Based on the positive response to the MS Research Updates published in prior years in The Motivator, this year's expanded update incorporates new information about the approved disease-modifying therapies (DMTs), as well as numerous experimental drugs currently under investigation, for the long-term treatment of multiple sclerosis (MS). Highlights and recent research results are provided for each drug. This 2013 edition of MSAA's MS Research Update is the first to be printed as a stand-alone issue, reflecting the incredible diversity and scope of research progress in MS. There is nonetheless far too much ongoing research in MS therapeutics for all of it to be covered here. This is therefore not a complete list, and not all study results could be included.
This information is based on a wide range of sources, including the extensive journal literature on MS and its management, a review of ongoing clinical trials, and papers presented at major national and international conferences. These include the 2012 conferences hosted by the American Academy of Neurology (AAN), the Consortium of Multiple Sclerosis Centers (CMSC), and the American and European Committees for Treatment and Research in Multiple Sclerosis (ACTRIMS and ECTRIMS).
The year 2013 marks the 20th anniversary of the United States Food and Drug Administration's (FDA) approval of Betaseron®, the first disease-modifying therapy for MS, and the beginning of the MS-treatment era. This medicine, and other available medications that followed, continue to show effectiveness over the long term. Importantly, these medicines have also demonstrated a proven long-term safety track record, which is crucial when considering that people with MS often require treatment for decades.
A recent review by Mark S. Freedman, MD, in the journal Neurology, summarized the positive long-term data for Avonex®, Betaseron®, Extavia®, Rebif®, and Copaxone®. These are the five FDA-approved drugs given via self-injection for the long-term treatment of MS. All five drugs (given individually, not in combination) reduce the frequency and severity of relapses. They also show that long-term treatment improves outcomes by delaying the time to significant disease progression. In addition, treatment begun early in the disease process is correlated with optimal outcomes over the long term.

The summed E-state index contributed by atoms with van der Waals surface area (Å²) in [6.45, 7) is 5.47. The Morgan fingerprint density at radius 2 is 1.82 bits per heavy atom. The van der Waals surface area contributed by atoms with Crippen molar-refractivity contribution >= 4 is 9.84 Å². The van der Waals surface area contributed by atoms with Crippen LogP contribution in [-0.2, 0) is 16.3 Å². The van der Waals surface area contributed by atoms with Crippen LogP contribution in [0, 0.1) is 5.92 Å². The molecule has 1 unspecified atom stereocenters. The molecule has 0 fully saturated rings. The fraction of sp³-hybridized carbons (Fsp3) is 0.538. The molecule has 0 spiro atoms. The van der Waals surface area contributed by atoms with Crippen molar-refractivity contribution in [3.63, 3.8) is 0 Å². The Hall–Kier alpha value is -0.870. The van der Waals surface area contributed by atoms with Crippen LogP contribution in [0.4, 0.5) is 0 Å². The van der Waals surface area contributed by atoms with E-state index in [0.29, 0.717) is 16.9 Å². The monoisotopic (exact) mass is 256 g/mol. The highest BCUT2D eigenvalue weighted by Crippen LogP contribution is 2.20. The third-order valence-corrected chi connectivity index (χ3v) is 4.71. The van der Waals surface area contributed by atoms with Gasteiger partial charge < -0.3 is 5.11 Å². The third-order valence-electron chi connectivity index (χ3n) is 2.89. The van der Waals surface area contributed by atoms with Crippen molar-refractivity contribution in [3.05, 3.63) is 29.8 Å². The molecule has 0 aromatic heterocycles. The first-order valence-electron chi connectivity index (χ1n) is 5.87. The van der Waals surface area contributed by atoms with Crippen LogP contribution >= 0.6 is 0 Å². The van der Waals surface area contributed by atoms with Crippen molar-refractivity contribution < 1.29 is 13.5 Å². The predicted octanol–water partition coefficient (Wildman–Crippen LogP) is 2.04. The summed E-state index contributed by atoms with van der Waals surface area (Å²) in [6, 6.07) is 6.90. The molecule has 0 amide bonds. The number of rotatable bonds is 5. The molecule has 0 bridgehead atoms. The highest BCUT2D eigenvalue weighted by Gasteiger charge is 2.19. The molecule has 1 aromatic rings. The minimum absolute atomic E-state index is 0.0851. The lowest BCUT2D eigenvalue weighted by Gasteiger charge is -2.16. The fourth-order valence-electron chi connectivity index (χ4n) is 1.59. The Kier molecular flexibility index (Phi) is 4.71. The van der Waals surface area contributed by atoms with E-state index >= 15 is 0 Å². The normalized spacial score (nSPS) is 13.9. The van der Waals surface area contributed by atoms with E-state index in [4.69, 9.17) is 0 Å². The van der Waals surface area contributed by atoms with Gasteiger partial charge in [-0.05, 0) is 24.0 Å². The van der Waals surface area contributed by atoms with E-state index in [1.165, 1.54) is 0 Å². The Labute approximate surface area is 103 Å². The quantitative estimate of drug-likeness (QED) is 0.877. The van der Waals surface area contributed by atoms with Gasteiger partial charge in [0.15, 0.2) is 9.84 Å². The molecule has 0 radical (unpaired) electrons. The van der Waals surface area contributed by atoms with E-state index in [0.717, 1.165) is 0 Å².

Preferably, treatment is now often started when a person is diagnosed as having a clinically isolated syndrome (CIS). This is defined as a single attack (or the appearance of one or more symptoms characteristic of MS), with a very high risk of developing MS, when no other diseases or causes for symptoms are apparent.
The use of MRI scans to identify lesions characteristic of MS has taken away the need to watch and wait for a second attack of MS in order to make this diagnosis. Numerous studies with multiple types of disease-modifying therapies (DMTs) have confirmed that early treatment at the time of CIS is beneficial in the long term.
Tysabri is another important DMT option available for individuals with MS. Given via intravenous infusion (IV), Tysabri is effective in reducing MS-disease activity, both in terms of relapses and lesions as seen on MRI scans. However, this medication does carry a small risk of a viral brain infection called PML, caused by the JC virus. A new blood test to identify those who have been exposed to the JC virus, along with the recognition of other risk factors, allows clinicians to minimize this risk.
Two oral medications have been approved in the past two years to treat MS. In September 2010, Gilenya® (fingolimod) became the first oral DMT approved by the FDA for the treatment of relapsing forms of MS. Studies show that it reduces disease activity and the progression of disability, while offering the advantages of an oral medication to individuals who have difficulty with the injected DMTs. Particularly when starting this treatment, and at regular intervals afterwards, patients are monitored for potential adverse events.